The womenfolks in the mosque after solat

My bro's family walking to the mosque for the solat Raya. Gentlemen, and Ladies, this road is part of the trans-Sumatran hiway that connects Medan and Palembang, and passes through our kampung.

The kenduri after the kurban. This is more like it for us here I guess.

Wednesday, December 10, 2008

Menjejak Bako

So the Haj had come and gone.

And I am still in Kuala Lumpur.

It was not too bad a Raya this time around, even if it were celebrated way from Taiping. Visited the inlaws in Rawang before heading to Shah Alam to celebrate with Mak at my sis.

To be honest, my mind this Raya is far away in our ancestral home land near Bukit Tinggi in Sumatra Barat. Kampung Sepisang to be precise.

I first visited them on my way to Padang in what I now considered as Menjejak Sitti Nurbaya.

But Sitti Nurbaya is not the purpose of this piece, so I will not touch on her. It then became a Menjejak Bako travel.

When I first step my foot in the wee hours of March 1998 in the kampung my grandmother (Nenek Bulan) lived before coming to then Malaya - perhaps in the early 20s, I was touched. It was a peaceful and serene village.

Perhaps too peaceful and too serene.

But sentimental aside, I was touched by the hospitality of them to embrace strangers like my bro and I and took us into their humble abodes. It turned out that practically the whole village was related to us!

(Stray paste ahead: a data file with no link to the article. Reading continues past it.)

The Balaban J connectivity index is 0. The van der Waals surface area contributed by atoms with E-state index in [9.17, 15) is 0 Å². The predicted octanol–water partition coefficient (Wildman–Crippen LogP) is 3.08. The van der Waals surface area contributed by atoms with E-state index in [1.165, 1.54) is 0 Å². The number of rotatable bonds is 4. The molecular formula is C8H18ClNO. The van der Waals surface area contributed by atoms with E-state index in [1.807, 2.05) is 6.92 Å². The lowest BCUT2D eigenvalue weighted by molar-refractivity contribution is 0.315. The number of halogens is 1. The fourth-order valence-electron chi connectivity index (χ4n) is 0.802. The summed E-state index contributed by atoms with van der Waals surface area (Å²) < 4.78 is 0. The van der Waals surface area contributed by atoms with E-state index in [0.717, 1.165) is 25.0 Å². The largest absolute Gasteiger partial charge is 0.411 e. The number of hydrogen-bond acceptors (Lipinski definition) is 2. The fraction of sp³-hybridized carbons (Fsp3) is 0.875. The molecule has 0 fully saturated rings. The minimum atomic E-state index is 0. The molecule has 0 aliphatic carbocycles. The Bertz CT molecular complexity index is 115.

But it saddened me even then to see the hardship of their lives.

No electricity, no piped water. Obviously no TV whatsoever. Only radio - powered by the batteries. At night the house was lighted by the kerosene lamps.

We are not talking about 1950s; we are talking about 1998 - it is practically the millennium for heaven's sake. And yet the basic amenities have not reached them.

And we are not talking about about a remote village in Indonesia. We are talking about a village right next to the Trans-Sumatran highway, and about 1 hour from the resort town of Bukit Tinggi, may be two hours to Pagar Ruyung, the craddle of the Minang civilisation.

But I simply could not forget the cool mountain water piped down using bamboo - air palong. Aah, so cool and refreshing. We were bathing in mineral water.

The luxury of kampung life!

The under-privilege children of Kampung Sepisang in Sumatra, but they lead a carefree life.

Mak Juli, Mak Sawi and the various old ladies manning the kampung in the truest Minang style while the menfolks migrate to various parts of Indonesia - or perhaps Malaysia, looking for opportunities to better their lives.

They are the embodiment of strength, mentally and physically even if they are half the size of this blogger.

I am anxiously waiting for my brother to come back from Kampung with the latest pictures of them and the kampung nenek left behind more than 80 years ago. Ten years have passed since I last went there, I am told that things are not getting better in Kampung. Obviously all the Maks are getting older (I was told Mak Juli dah bongkok), but they are big hearted people.

The blogger with the Kampung relatives. This was perhaps the best house, still under construction, with money from Malaysia (not mine). Mak Sawi is third from left, Mak Juli is fifth from right.

I do wish we had sacrificed two or more cows instead of one. I do wish that we would do this every year. They are probably in need of it more than we do here in Malaysia. This kampung with 80 houses had two (one courtesy of the Hariris). Some mosques here in Malaysia would sacrifice 30 cows or more, and I guess the meat was distributed even to the rich!

Aah well....